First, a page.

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  1. #231
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    Quote Originally Posted by blockend View Post
    Both cameras were massively over designed for the task they were required to do. Professional 35mm cameras took a wrong turn from the Leica (which I don't own) until the Olympus OM1 (which I did). Even Leica got caught up in the trend towards body mass with the M5 until they came to their senses. Having used a Nikon F in the 70s and 80s, I finally scratched the itch for an F2AS a few years back. As an object it evoked wonderful memories, as a 35mm camera it's slightly ridiculous considering it does the same job as my Olympus MjuII. I also use the Canon system and am much more likely to reach for an AV-1 than a T90. I just don't need that kind of Newtonian ballast to take a photograph. Maybe in a war zone.
    All I can say is that if you think a Nikon F2AS does the same job as an Olympus MjuII your photographic horizons must be very limited.
    Ben

  2. #232

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    Quote Originally Posted by benjiboy View Post
    All I can say is that if you think a Nikon F2AS does the same job as an Olympus MjuII your photographic horizons must be very limited.
    It certainly does the same job as an F2AS with a 35mm f2.8 lens, at a fraction of the weight and size. Both take sharp pictures on film and it would be difficult to tell them apart. The point is cameras lost all relationship to the size of a 35mm film cassette, which was after all invented as a miniature format. The current market for film cameras reflects their value as tools fairly accurately. Small and well made stuff holds up pretty well, big and heavy, not so much.
    Last edited by blockend; 08-05-2014 at 08:28 AM. Click to view previous post history.

  3. #233
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    Quote Originally Posted by blockend View Post
    It certainly does the same job as an F2AS with a 35mm f2.8 lens, at a fraction of the weight and size. Both take sharp pictures on film and it would be difficult to tell them apart. The point is cameras lost all relationship to the size of a 35mm film cassette, which was after all invented as a miniature format. The current market for film cameras reflects their value as tools fairly accurately. Small and well made stuff holds up pretty well, big and heavy, not so much.
    Are you trying to tell me and the majority of the members of this forum are misguided, and they should get rid of their high end pro quality equipment and buy plastic autofocus compact cameras like the Olympus Mju ?.
    Ben

  4. #234
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    I just posted for sell 2 Mju cameras in Classifieds - after wrong auto focus and ruining great pictures from last weekend - I decided that my "everyday just in case" camera will be nikon F65 with 50mm. Bigger than Mju, but still light and small enough, and with manual focus I am sure that I will get what I want.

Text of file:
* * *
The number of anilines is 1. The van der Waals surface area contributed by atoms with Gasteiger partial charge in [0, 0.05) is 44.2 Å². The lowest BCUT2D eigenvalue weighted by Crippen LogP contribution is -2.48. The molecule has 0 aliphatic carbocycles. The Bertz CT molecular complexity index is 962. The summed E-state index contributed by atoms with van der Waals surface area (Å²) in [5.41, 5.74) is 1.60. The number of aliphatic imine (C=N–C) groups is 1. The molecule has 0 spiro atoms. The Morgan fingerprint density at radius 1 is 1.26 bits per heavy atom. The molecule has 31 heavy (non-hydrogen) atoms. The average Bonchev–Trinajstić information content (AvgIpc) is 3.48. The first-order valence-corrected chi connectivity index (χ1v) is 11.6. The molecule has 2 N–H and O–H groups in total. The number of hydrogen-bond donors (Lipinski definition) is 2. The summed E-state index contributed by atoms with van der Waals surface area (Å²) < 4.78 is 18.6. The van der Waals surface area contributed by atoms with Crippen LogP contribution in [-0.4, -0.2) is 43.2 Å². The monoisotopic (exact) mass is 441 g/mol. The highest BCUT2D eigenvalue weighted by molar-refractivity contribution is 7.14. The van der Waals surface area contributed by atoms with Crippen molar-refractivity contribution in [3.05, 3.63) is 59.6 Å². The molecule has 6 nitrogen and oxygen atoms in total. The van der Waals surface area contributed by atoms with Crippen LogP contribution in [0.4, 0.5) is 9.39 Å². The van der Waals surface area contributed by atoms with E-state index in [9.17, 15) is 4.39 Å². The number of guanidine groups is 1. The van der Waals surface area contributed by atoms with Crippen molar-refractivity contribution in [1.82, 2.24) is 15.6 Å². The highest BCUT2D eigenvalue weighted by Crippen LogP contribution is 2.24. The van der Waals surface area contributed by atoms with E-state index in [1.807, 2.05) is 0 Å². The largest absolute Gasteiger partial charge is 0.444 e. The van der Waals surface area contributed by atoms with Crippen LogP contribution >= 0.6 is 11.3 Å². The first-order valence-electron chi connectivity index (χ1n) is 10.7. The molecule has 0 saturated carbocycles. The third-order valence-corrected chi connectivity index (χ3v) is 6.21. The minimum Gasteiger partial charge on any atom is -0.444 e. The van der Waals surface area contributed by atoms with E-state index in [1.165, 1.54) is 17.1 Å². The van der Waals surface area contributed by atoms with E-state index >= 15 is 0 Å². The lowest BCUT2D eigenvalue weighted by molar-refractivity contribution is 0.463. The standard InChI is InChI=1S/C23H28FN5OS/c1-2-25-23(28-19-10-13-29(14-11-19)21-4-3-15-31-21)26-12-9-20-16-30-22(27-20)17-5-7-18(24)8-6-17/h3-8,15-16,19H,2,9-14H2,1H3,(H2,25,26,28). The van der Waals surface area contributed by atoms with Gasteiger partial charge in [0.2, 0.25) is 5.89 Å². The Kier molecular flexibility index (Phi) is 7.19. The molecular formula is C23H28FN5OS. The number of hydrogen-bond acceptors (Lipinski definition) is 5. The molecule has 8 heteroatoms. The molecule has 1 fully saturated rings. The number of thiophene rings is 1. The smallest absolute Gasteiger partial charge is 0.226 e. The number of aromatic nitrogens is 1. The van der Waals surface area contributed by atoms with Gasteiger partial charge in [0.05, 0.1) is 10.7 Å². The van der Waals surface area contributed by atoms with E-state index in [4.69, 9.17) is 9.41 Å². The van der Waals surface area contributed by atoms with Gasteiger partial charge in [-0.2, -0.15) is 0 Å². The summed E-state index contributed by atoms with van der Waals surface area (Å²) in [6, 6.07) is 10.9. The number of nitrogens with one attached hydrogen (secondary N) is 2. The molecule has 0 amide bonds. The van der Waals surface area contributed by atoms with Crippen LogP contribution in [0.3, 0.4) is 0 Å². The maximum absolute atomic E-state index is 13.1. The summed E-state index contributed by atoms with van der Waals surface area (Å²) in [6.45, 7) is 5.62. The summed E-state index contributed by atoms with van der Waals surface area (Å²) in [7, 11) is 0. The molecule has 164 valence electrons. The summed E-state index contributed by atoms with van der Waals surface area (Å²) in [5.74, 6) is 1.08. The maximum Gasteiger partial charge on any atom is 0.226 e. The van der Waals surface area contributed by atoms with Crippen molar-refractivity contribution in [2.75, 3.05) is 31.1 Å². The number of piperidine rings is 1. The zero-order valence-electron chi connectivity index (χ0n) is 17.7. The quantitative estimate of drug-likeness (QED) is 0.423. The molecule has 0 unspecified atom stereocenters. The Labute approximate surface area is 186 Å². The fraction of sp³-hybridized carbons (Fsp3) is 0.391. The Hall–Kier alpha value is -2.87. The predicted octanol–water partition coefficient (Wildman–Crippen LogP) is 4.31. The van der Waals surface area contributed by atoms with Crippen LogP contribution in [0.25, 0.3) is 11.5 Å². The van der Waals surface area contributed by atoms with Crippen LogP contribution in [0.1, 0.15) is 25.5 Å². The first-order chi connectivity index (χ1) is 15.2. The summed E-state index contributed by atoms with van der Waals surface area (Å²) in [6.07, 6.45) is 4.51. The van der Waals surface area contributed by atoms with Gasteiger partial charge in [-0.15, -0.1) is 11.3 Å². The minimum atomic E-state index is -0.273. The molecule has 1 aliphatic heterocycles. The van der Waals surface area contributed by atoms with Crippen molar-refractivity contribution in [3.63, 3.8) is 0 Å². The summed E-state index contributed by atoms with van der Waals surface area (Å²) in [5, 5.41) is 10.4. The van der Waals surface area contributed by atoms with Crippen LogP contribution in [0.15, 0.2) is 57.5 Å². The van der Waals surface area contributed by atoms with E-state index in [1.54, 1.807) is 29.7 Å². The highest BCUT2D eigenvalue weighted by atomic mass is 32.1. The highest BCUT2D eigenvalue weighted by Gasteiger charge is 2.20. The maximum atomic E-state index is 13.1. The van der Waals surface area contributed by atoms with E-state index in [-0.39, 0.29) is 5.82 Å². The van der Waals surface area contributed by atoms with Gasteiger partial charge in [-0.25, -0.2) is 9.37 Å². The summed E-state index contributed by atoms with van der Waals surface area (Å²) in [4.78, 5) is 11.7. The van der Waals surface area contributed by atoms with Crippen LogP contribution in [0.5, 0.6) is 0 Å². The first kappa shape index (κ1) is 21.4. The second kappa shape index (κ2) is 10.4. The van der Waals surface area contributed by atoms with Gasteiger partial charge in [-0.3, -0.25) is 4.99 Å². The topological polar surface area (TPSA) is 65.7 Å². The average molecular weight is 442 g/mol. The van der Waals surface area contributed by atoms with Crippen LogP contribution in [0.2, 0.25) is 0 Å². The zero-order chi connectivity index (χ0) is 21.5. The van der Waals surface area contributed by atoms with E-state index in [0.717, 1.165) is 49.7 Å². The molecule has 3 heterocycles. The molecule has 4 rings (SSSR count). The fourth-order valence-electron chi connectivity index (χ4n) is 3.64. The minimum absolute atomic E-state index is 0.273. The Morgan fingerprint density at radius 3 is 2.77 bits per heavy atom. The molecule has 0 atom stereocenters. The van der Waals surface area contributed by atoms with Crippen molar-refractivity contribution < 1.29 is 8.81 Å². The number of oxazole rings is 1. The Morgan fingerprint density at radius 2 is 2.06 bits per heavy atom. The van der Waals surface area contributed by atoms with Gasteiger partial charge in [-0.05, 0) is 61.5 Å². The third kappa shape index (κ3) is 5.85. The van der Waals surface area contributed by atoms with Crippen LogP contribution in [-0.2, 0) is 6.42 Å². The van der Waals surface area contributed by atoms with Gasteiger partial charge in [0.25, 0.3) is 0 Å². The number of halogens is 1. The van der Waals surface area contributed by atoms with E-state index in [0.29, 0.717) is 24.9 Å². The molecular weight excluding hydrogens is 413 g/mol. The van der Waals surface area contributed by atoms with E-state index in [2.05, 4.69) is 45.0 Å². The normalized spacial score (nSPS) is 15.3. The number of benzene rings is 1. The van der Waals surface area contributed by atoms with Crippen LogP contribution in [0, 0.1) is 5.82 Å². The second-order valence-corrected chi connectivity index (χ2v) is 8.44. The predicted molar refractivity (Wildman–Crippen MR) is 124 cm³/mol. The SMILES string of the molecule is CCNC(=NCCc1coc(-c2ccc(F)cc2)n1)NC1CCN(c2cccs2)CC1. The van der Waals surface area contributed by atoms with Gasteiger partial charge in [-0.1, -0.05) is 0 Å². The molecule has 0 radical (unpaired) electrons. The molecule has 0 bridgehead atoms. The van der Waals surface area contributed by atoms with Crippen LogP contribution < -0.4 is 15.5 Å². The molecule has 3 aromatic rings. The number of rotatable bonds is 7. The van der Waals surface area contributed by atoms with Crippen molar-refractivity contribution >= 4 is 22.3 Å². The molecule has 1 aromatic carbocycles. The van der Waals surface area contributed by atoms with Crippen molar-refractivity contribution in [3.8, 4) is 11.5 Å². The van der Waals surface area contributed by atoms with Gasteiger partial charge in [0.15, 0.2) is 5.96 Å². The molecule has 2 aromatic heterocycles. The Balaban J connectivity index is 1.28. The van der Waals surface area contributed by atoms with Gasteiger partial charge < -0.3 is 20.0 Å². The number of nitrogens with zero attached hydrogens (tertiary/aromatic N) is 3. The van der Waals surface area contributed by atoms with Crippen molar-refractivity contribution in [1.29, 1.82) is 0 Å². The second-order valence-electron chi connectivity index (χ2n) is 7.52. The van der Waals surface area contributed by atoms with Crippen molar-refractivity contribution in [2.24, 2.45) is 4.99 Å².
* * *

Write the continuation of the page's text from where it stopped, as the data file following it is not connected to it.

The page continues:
5. #235

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    Quote Originally Posted by benjiboy View Post
    Are you trying to tell me and the majority of the members of this forum are misguided, and they should get rid of their high end pro quality equipment and buy plastic autofocus compact cameras like the Olympus Mju ?.
    That's a strawman of your making. I'm saying history has re-assigned value by different criteria to those of the time such cameras were produced. People rarely use Nikon F or Canon F-1 cameras in the professional conditions they were intended for. Take away the collector and nostalgic market of people buying their youthful desires, and I fail to see which practical niche such cameras fulfil, and I think the market agrees with me. An Olympus XA in good condition sells for as much as a professional autofocus SLR, for example, an XA4 probably goes for more. This is because lightweight cameras with good image quality fit the lifestyle and needs of more contemporary photographers than those who require heavyweight pro SLRs. It doesn't make them 'bad' cameras, but the argument is like saying which was the better rocket, Saturn or Soyuz? Time has passed the discussion by. Both were very well made, absurdly heavy if you needed to carry more than one plus lenses, and are unlikely to ever occupy an evolutionary gap again. Who would have ever thought pocket size Japanese fixed lens rangefinder cameras would sell for much more than their original cost, for everyday use, when SLRs trade for a fraction of it? Needs and desires change.